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Kahm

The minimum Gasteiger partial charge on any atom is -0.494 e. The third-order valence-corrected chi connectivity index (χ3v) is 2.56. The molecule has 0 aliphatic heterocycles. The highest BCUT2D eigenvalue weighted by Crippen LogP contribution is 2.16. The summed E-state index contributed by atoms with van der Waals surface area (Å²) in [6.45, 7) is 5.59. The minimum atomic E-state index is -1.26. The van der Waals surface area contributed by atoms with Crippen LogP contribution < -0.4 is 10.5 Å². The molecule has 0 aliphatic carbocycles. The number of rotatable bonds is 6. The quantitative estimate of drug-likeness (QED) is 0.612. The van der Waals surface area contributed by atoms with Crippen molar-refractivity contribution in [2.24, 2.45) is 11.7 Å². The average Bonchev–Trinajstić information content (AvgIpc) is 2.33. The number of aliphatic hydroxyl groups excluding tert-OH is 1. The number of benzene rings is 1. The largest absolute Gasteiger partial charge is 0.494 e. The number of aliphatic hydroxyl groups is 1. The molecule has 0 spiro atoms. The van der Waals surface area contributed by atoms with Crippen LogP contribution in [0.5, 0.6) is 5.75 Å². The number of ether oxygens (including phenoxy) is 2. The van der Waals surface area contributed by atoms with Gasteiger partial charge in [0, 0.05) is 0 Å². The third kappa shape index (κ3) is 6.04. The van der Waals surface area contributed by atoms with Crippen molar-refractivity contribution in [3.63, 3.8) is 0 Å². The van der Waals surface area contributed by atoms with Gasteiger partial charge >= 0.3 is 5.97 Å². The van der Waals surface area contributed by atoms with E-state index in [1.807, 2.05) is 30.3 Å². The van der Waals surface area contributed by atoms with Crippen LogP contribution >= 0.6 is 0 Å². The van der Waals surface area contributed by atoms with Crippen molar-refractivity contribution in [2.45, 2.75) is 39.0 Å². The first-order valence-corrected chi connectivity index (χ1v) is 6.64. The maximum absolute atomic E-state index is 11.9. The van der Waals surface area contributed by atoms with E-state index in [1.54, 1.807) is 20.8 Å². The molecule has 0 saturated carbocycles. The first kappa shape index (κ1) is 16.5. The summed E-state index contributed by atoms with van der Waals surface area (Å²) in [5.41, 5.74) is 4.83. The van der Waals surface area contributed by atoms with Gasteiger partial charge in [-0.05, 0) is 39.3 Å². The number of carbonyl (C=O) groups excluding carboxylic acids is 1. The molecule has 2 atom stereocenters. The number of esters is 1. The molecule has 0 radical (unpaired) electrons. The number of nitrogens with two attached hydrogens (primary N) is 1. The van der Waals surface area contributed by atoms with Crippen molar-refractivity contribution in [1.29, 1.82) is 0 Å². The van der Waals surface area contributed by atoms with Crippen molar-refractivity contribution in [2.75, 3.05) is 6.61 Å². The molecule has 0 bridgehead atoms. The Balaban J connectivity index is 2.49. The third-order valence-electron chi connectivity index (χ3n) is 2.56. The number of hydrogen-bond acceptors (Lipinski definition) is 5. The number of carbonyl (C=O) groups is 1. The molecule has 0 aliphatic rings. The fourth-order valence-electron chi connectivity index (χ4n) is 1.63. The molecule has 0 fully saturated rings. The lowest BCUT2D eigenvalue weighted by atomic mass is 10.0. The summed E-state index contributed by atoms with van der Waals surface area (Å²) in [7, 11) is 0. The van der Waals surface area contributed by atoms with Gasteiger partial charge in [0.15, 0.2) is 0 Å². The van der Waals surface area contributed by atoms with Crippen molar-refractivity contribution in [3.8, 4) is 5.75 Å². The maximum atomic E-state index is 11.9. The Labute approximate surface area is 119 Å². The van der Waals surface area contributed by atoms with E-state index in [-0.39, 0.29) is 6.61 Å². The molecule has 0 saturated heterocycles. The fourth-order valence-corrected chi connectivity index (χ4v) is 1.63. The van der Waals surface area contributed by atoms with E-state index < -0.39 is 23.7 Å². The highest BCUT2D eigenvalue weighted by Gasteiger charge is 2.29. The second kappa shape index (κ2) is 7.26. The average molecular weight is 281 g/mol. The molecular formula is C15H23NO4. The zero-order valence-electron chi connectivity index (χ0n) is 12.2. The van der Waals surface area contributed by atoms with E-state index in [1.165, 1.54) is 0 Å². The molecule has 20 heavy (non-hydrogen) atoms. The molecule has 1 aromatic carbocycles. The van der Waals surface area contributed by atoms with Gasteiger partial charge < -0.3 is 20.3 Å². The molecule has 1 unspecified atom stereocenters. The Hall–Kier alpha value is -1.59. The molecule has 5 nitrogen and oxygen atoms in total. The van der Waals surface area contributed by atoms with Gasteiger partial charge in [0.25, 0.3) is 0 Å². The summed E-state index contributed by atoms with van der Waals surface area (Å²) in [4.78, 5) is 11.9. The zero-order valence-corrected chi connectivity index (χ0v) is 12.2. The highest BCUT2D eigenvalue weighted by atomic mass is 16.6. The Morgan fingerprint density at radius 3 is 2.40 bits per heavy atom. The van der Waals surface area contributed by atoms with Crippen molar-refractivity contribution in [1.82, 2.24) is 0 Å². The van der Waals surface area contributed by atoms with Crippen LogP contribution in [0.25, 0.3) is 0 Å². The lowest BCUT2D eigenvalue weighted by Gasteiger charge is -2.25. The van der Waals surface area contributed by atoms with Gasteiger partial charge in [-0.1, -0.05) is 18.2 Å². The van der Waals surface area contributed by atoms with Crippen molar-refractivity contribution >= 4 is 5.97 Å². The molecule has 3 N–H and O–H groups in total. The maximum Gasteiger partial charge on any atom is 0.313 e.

Layer formed from bacteria and special yeast fungi (Kahm yeasts) in the form of a whitish-grey skin (Kuhme), which grows rapidly on liquids containing nutrients. The Kahm yeasts require oxygen and can be formed several millimetres thick on the surface of the wine after fermentation if the container is not bung-full and rapid multiplication takes place due to the oxygen bubble. The layer is also called "mycoderma vini" (wine fungus skin). The wine-damaging cream yeasts metabolise alcohol to acetic acid and acetic acid ethyl ester and also act as a carrier substance for Acetobacter (acetic acid bacteria). Young, low-alcohol wines with low sulphur dioxide content are particularly susceptible. When this occurs, it is a wine defect known as "kahmig". The affected wine smells mouldy and has a thin, stale and acetic taste like rancid butter. This can be prevented by regularly refilling the containers or by using inert gas (protective gas). The vinegar mother formed during the production of vinegar is also called "vinegar cream". A desirable cream layer is the pile effective in sherry production. See also under yeasts.

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